Give the kids a safety valve.

There is no fidgeting during an opera.  None at all.  But the kids are allowed to fall asleep quietly, provided they don't wiggle or snore.  One of my daughters once told her friends, "Carmen was so loud you could hear the music even when you were asleep!"

Another, even better way to get through the occasional boring parts is to see how long you can hold your breath.  (No loud explosions or heavy breathing at the end).  The holding-the-breath trick has been a staple in generations of my family.  Try it during a committee meeting sometime -- you'll see why we love it.

There is no talking while the music is playing (which is pretty much the whole time).  But kids are allowed to ask a very quick question while the audience is clapping.  My kid's favorite question, which they usually get in right after the very first aria of the very first act, is "Is she dead yet?"

When they ask that question, I know the kids are hooked.  They're opera lovers, holding their breaths, waiting for more.

No, baby, she's not dead yet.  Keep watching.


  1. My parents started me out on Gilbert and Sullivan. Then in high school I got hooked on field trips to child-friendly comic/morality operas in the city from folks like Mozart and Rossini and Donazetti. From there I was able to appreciate Puccini and other more tragic operas. (Favorite: Tosca.)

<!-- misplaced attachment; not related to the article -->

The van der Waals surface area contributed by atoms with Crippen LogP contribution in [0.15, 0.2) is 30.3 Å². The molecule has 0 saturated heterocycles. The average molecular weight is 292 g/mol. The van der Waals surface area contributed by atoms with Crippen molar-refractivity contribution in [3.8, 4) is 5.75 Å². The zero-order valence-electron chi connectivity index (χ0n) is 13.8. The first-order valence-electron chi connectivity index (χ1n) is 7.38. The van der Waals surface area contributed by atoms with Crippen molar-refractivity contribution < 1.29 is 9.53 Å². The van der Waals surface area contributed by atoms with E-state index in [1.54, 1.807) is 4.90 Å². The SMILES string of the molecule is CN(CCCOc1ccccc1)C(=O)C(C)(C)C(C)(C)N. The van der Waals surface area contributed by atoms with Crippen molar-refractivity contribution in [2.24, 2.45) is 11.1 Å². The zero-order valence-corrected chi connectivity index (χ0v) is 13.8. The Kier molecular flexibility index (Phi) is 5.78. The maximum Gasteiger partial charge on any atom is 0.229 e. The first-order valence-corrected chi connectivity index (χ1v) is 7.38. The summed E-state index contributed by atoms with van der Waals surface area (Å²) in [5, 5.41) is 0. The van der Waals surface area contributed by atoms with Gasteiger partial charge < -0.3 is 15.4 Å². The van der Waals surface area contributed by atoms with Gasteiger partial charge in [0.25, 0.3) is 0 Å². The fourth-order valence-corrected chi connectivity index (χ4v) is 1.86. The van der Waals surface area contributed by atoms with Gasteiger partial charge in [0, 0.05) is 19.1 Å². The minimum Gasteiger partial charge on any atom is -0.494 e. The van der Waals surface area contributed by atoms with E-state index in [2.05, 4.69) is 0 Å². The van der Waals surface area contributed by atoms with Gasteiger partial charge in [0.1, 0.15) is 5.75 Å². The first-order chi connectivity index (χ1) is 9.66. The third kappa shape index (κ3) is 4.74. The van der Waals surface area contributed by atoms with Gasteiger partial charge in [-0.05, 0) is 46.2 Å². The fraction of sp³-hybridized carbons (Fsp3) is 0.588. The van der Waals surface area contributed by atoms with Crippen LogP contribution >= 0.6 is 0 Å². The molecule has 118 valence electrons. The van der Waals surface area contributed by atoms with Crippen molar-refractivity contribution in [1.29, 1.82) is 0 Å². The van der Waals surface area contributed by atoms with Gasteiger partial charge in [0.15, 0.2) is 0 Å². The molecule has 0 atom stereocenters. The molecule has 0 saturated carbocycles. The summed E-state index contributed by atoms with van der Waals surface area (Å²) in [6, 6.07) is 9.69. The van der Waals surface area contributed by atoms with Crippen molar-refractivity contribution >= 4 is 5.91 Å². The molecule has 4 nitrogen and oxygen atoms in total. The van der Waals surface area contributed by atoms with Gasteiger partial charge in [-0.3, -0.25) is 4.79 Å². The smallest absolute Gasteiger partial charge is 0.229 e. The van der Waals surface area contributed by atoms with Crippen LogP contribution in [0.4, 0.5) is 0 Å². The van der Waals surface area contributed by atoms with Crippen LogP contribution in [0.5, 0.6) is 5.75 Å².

1. Gilbert and Sullivan are the candy of the operatic banquet, aren't they? Truth: I named my daughter "Iolanthe". She doesn't die. (But you know what happens to Tosca at the end? She jumps off a cliff and *DIES*!) --MM

    2. I KNOW! It is SO TRAGIC. And if she'd just trusted her guy more, or if events had happened a few days later giving time for the cavalry to come she'd have been saved.

      But oh, the power of Scarpia's song about his lust for Tosca with the church service going on. And Tosca's line after killing her would-be rapist, "This is Tosca's kiss." Such power. Such music!

      The teacher who organized the high school field trips told us when he first saw Tosca he didn't know anything about it and hadn't read the flyers. Can you imagine the shock of the guy not getting up after being shot?

    3. I'm totes going to get out my cds now and work to opera. Other favorites (not mentioned above): Die Meistersinger (though I still don't appreciate any other Wagner) and Die Fleidermaus.

    4. p.s. My daughter has a name from a comic Mozart opera. :) Shhh, don't tell anyone.

  2. This post is particularly relevant for me today - I'm going to see Carmen at the Met tonight (in the cheap seats with a fellow grad student). It'll be my first live opera, thus far I've only seen tapes.

    I love these ideas! (Everybody does die, don't they? My grandma always says grand opera means that when someone gets stabbed, they don't die, they start singing). I didn't start watching opera until near the end of high school. My grandma lent me a CD of famous arias, and then we started watching operas she had taped on TV. In contrast to nicoleandmaggie above, we started with Puccini, I guess because I was older when I started, and I think I've still only seen tragic operas.

    1. Have fun tonight. But do NOT get into conversations outside of the show with jealous ex-boyfriends. Those (as you will see) end badly! --MM

    2. That sounds like a story.

      I had a lot of fun! I'm probably going to have the Toreador Song stuck in my head for a week. I very much enjoyed the tenor who sang Don Jose, as well as Micaela and Zuniga. The soprano who sang Carmen started out iffy but she got better as the show went along.

    3. Also I just got that. Heh.